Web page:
“They’re seen as bad mothers,” says Barnes. “That’s a historical stereotype: That black women were bad mothers to their own children while at the same time being the women who raised white people [as enslaved caregivers and domestic servants].”
Black mothers’ vigilance and protectiveness long predates the intensive parenting boom in the 1990s. According to Barnes, whose work examines contemporary strategic mothering, black women have been watchful parents since slavery. “The community of enslaved women was charged on their own with ensuring the survival of those children, whether biological or not. And that’s a framework that has lasted throughout the African American experience,” she says.
Reporter Dani McClain agrees. In her account of Black motherhood, We Live for the We, she writes, “Black women have had to inhabit a different understanding of motherhood in order to navigate American life. If we merely accepted the status quo and failed to challenge the forces that have kept black people and women oppressed, then we participated in our own and our children’s destruction.” McClain’s words point to another reality of black motherhood—that raising healthy, happy black children is political. Under slavery and Jim Crow, when racial violence routinely stole black children away, keeping a black family together was an act of rebellion. McClain points out that even today, black mothers are charged with organizing movements while still mourning children lost to shootings by police and vigilantes.
Even so, mainstream narratives of motherhood exclude black women. When the author Neferti Austin began the process of adopting a child, she struggled to find books written by or for black mothers. The resources she found seemed to assume all moms were white and overlooked experiences common to black mothers and mothers-to-be: navigating higher-risk pregnancies, caring for children’s natural hair, explaining and combating systemic racism, or having “the talk” about interacting with police.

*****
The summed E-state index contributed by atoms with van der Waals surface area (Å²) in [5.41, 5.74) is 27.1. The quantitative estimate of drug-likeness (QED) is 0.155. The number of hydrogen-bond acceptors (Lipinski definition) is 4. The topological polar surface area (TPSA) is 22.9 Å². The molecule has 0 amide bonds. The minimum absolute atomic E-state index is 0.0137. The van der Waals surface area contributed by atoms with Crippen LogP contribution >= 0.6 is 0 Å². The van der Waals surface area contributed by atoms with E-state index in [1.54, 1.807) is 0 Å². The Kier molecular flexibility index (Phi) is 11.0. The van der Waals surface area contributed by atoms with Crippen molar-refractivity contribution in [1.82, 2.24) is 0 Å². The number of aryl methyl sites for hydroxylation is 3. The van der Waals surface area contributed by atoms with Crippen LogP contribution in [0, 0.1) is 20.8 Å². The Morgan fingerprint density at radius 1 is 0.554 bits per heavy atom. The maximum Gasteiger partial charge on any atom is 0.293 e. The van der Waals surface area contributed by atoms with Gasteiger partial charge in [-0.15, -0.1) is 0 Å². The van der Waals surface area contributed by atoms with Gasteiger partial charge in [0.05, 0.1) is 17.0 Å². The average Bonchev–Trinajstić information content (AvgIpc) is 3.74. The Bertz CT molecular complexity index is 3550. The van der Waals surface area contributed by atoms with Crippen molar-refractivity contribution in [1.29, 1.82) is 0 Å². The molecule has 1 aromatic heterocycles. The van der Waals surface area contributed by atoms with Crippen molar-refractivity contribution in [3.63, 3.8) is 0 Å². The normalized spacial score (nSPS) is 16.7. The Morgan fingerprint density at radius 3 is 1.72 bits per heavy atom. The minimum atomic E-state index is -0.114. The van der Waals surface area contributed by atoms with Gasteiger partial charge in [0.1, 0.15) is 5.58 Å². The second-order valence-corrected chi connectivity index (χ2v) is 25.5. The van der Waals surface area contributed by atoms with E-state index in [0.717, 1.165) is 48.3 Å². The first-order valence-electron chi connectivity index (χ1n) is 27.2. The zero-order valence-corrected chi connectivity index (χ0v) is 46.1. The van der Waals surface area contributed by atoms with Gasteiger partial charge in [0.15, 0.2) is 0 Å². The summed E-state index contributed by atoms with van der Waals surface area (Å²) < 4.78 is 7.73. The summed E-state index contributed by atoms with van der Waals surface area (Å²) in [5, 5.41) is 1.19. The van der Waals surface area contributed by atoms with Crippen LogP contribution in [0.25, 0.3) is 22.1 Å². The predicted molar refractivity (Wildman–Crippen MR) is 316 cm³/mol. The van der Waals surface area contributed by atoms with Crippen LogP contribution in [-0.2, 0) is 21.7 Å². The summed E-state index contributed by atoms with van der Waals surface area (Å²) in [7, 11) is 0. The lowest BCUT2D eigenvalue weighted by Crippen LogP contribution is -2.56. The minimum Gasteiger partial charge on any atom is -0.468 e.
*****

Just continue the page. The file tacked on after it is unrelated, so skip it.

Austin decided to publish a book of her own, titled Motherhood So White: A Memoir of Race, Gender, and Parenting in America. Similarly frustrated with the lack of resources for new black mothers, Dani McClain wrote her book on black motherhood, too. Neither is a how-to guide, but both offer a comforting and all-too-rare message to black mothers: you are not alone.
This message is perhaps the oldest strategy black women have employed to sustain themselves and their families. Throughout history, black women have collectively raised communities of children, biologically related and not. These “othermothers,” as black feminist scholar Patricia Hill Collins terms them, provide crucial support to black children and to one another. Together, they face down inequality and seemingly unbeatable odds to ensure their families survive—and thrive. In Barnes’ words, black women have always known, “[Mothering] is not just about raising children… It’s not just about making sure people are alive. It’s also about making sure that their spirits are intact, that their souls are intact, that they are finding joy.”
Correction: This article previously named the author of a study referenced as Richard Chetty. The study was actually conducted by Raj Chetty.